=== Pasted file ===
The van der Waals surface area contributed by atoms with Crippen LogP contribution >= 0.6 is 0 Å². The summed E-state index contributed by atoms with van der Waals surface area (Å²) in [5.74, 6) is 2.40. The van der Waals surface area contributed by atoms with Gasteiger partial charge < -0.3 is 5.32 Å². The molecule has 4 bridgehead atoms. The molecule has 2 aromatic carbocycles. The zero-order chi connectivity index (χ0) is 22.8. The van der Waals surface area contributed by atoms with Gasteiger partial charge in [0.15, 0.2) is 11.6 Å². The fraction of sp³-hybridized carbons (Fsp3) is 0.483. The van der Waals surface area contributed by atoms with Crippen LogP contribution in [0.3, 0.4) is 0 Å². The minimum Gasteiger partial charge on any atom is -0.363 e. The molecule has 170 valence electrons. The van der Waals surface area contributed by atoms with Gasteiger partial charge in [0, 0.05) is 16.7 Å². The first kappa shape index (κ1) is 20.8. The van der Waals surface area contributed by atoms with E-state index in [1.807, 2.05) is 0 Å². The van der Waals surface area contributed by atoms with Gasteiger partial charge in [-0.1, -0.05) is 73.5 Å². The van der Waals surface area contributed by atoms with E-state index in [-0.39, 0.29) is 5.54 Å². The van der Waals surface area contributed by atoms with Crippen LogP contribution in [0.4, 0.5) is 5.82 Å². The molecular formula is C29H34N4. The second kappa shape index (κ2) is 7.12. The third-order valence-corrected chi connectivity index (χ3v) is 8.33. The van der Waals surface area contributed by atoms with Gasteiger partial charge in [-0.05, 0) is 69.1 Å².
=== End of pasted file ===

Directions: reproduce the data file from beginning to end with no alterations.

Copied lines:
The van der Waals surface area contributed by atoms with Crippen LogP contribution >= 0.6 is 0 Å². The summed E-state index contributed by atoms with van der Waals surface area (Å²) in [5.74, 6) is 2.40. The van der Waals surface area contributed by atoms with Gasteiger partial charge < -0.3 is 5.32 Å². The molecule has 4 bridgehead atoms. The molecule has 2 aromatic carbocycles. The zero-order chi connectivity index (χ0) is 22.8. The van der Waals surface area contributed by atoms with Gasteiger partial charge in [0.15, 0.2) is 11.6 Å². The fraction of sp³-hybridized carbons (Fsp3) is 0.483. The van der Waals surface area contributed by atoms with Crippen LogP contribution in [0.3, 0.4) is 0 Å². The minimum Gasteiger partial charge on any atom is -0.363 e. The molecule has 170 valence electrons. The van der Waals surface area contributed by atoms with Gasteiger partial charge in [0, 0.05) is 16.7 Å². The first kappa shape index (κ1) is 20.8. The van der Waals surface area contributed by atoms with E-state index in [1.807, 2.05) is 0 Å². The van der Waals surface area contributed by atoms with Gasteiger partial charge in [-0.1, -0.05) is 73.5 Å². The van der Waals surface area contributed by atoms with E-state index in [-0.39, 0.29) is 5.54 Å². The van der Waals surface area contributed by atoms with Crippen LogP contribution in [0.4, 0.5) is 5.82 Å². The molecular formula is C29H34N4. The second kappa shape index (κ2) is 7.12. The third-order valence-corrected chi connectivity index (χ3v) is 8.33. The van der Waals surface area contributed by atoms with Gasteiger partial charge in [-0.05, 0) is 69.1 Å².